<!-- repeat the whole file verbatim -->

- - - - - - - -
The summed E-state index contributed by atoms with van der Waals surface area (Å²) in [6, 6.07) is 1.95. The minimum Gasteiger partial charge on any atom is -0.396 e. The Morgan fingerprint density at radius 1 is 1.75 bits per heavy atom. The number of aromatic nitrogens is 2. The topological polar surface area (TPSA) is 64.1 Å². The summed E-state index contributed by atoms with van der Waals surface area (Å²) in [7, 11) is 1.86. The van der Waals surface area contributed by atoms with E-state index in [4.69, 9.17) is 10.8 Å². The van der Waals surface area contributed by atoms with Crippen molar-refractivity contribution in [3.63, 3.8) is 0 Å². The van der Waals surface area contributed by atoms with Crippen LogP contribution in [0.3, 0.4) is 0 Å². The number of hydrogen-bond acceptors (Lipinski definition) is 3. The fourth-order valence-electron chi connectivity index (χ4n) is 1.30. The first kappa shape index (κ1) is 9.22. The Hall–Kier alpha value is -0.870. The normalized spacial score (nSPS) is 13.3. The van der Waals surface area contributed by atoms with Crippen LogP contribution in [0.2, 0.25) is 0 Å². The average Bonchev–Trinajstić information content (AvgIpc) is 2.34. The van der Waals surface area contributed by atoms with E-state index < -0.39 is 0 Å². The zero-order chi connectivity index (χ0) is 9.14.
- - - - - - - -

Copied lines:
The summed E-state index contributed by atoms with van der Waals surface area (Å²) in [6, 6.07) is 1.95. The minimum Gasteiger partial charge on any atom is -0.396 e. The Morgan fingerprint density at radius 1 is 1.75 bits per heavy atom. The number of aromatic nitrogens is 2. The topological polar surface area (TPSA) is 64.1 Å². The summed E-state index contributed by atoms with van der Waals surface area (Å²) in [7, 11) is 1.86. The van der Waals surface area contributed by atoms with E-state index in [4.69, 9.17) is 10.8 Å². The van der Waals surface area contributed by atoms with Crippen molar-refractivity contribution in [3.63, 3.8) is 0 Å². The van der Waals surface area contributed by atoms with Crippen LogP contribution in [0.3, 0.4) is 0 Å². The number of hydrogen-bond acceptors (Lipinski definition) is 3. The fourth-order valence-electron chi connectivity index (χ4n) is 1.30. The first kappa shape index (κ1) is 9.22. The Hall–Kier alpha value is -0.870. The normalized spacial score (nSPS) is 13.3. The van der Waals surface area contributed by atoms with Crippen LogP contribution in [0.2, 0.25) is 0 Å². The average Bonchev–Trinajstić information content (AvgIpc) is 2.34. The van der Waals surface area contributed by atoms with E-state index < -0.39 is 0 Å². The zero-order chi connectivity index (χ0) is 9.14.